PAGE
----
Well, managed to finish another round of the Corporate Challenge. Can’t say it was particularly good… after effectively not working out between the Bloomberg race and this one, I felt pretty out of shape and my time of over 29 minutes (for a 3.5 mile course) reflected that. Hope I have a chance to rebuild in the next few weeks.
Today, I did my first bike ride in SF since moving here.
I looked online for a list of good routes. Most pages I found seemed to be about good routes outside of the city, which wasn’t very helpful to me. I live near the center of the city, so I needed to know how to get out there. I found this map showing roads with bike lanes to be very useful, and I’m going to try to explore the main ones in the future to see which ones I like best.
I eventually settled on commuting up and down Polk Street, a main N-S road in the city. The path unfortunately reminded me of Massachusetts Ave a bit — a road somewhat in need of paving with plenty traffic lights and stop-and-go traffic. You could easily spend 45 minutes getting across SF with this route, with a not inconsiderable amount of danger (there is a decent amount of hoping that people won’t open their car doors). However, all in all, things weren’t that bad — there is, in fact, a bike lane through the entire road, which you can’t say about many places.
Took my Specialized Allez out for the ride. This is my road bike, and the one of my two bikes that has been repaired — my Fuji tri bike needs some serious love, but I still haven’t decided what to do with it (maybe will sell it and get another tri bike that is higher quality/fits me better).
The fit of the bike was noticeably bad — I was putting nearly all my weight on my hands, rather than on the seat. That made it hard to control the bike and also to safely take my hands off the handlebars to signal turns, etc.
Was the fit always this bad? Possibly — during my half ironman, my hands started going numb. And I’ve always found it hard to balance on, and signal from, this bike. Possibly it’s simply too large for me, and so to reach the handlebars I have to move my center of gravity far too forward.
Biking during the work week is probably going to be too time-consuming, so I’ll keep it as a weekend activity.
I’ll also probably take the bike back to the shop to get it properly fitted, that is, if I can improve the fit much myself fooling around on my trainer.
There seem to be two approaches to training for speed: tempo runs and intervals. Intervals get your heart rate into its anaerobic zone, while tempo runs hit your “threshold” aerobic pace (almost anaerobic).
I’m a bit confused as to how to implement both of these techniques, however.
First, high-intensity interval training is supposed to hit 70% – 90% of your maximum heart rate during the “work” period. But 90% of my max HR of 190 is 171, which is well within my aerobic zone. Things only start getting seriously anaerobic at around 185; at least in the sense that I seem to be able to run at below that pace (under serious chest pain 180+) for at least a few minutes. So does that mean I need to up the intensity of my intervals from 171 to 185+, to keep them anaerobic?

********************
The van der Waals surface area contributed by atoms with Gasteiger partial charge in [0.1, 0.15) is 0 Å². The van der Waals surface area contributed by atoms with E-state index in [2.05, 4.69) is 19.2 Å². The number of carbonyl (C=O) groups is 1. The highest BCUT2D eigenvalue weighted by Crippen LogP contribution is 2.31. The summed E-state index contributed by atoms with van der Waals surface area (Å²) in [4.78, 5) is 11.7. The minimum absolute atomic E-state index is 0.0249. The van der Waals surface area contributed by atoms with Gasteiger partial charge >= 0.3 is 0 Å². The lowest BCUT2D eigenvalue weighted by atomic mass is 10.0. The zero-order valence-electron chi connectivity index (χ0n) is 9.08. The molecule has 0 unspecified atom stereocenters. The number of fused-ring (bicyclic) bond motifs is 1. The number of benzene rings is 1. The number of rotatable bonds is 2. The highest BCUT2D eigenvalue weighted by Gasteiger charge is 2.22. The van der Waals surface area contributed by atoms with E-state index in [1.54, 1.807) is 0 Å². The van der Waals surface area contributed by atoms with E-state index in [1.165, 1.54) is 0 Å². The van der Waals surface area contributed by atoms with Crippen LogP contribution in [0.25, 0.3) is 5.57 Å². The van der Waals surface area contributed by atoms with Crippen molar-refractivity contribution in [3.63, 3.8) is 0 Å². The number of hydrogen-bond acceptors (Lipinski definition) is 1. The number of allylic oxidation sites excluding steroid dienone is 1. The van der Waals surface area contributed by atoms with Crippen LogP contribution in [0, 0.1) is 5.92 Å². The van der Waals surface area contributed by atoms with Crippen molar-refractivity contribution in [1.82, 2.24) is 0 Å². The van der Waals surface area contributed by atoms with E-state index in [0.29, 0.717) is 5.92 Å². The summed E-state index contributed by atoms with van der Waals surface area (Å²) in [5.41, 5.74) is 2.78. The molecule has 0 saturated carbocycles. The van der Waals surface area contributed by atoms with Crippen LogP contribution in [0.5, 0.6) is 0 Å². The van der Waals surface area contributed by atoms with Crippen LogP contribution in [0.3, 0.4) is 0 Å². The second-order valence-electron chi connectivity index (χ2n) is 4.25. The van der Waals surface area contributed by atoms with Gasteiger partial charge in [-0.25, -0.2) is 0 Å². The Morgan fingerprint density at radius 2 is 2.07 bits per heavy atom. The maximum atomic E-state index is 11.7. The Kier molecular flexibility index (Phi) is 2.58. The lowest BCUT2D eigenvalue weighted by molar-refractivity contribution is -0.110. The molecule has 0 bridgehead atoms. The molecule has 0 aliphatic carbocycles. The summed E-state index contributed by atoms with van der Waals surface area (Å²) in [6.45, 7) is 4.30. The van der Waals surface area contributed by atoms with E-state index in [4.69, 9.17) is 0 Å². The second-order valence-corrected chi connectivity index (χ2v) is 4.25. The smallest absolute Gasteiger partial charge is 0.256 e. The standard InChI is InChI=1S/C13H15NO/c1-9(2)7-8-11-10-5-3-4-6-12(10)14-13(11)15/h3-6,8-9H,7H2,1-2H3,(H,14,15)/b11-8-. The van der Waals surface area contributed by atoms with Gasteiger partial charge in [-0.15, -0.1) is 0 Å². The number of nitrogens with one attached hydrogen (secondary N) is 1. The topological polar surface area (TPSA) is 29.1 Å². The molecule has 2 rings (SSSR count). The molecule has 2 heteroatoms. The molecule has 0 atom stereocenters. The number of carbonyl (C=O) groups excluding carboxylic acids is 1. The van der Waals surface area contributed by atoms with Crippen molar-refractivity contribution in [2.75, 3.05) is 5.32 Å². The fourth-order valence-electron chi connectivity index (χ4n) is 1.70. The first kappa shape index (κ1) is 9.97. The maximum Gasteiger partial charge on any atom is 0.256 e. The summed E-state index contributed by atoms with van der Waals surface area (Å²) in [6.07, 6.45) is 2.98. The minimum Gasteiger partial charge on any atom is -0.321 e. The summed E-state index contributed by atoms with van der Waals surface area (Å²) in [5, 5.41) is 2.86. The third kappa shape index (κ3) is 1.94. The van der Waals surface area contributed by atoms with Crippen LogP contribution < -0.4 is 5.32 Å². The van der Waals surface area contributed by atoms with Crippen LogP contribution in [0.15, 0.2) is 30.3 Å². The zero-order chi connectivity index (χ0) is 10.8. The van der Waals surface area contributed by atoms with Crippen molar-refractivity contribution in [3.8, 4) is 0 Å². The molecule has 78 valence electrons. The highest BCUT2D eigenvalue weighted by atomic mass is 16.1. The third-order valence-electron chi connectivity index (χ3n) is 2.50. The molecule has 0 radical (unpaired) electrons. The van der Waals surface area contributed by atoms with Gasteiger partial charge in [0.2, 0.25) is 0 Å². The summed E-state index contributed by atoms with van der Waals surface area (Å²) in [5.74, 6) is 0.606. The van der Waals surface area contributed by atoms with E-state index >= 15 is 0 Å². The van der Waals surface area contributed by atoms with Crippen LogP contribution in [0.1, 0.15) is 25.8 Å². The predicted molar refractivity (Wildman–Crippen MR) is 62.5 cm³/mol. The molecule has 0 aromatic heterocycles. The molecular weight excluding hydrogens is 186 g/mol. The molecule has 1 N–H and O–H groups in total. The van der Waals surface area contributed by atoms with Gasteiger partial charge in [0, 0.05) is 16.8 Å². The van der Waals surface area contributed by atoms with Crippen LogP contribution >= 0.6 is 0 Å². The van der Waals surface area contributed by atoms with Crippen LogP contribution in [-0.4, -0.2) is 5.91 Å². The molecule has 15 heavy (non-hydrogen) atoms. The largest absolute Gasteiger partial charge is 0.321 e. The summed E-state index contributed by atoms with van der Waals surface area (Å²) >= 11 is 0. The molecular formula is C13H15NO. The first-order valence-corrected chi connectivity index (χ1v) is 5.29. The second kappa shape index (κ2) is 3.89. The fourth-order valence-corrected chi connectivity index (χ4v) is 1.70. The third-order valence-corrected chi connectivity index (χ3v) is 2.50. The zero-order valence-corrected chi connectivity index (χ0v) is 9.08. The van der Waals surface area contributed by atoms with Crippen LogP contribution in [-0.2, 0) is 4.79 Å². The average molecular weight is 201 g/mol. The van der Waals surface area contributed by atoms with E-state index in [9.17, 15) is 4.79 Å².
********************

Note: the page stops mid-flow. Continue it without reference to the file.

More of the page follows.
Second, I often get my HR up to around 180 on runs. This seems close to anaerobic, and definitely higher than the “tempo” pace mentioned on Strava (153-169). I’m torn between the definition of a tempo run as one that is run at your threshold anaerobic HR, and one that seems to agree with things I’ve read elsewhere.
So the questions are: do I speed up my intervals, and/or do I slow down my tempo runs?
I recently participated in Ironman Timberman, a half-iron distance event. I didn’t end up finishing, but I exceeded my own expectations. I managed to do the swim in 1:03 and got 53 miles on the bike course before the cutoff time.
What I learned: practice long distance cycling is key, and the good news is that it isn’t terribly hard to train. I felt confident I could have done the run section, if I had managed to finish the bike.
The swim went well, although I was clearly going too slowly. I think it shouldn’t be too hard to fix my swim form. The key, I think, is kicking from the hip — I seem to have problems with my feet dangling. Everything else about my stroke seems much better after taking those swim classes.
Owning a new wetsuit would be nice as well. My old wetsuit just seemed too tight, and I ended swimming without it.
For the rest of the year, I think I’ll focus on running, a sport that doesn’t have as high setup costs. I’m currently looking to do a 5k at the end of October, with a goal race time of 24 minutes. Perhaps I will return to Ironman next year, or the year after (depending on my travel schedule after graduation). I definitely want to do it, and I think I have a much better appreciation of exactly how much I need to train each sport, and what I need to do, to finish.
I’m going to try updating this blog more often as well, to keep myself honest about doing research. I gotta up my productivity. I’m very excited for this fall and hopefully will have more to say soon on both work and running fronts.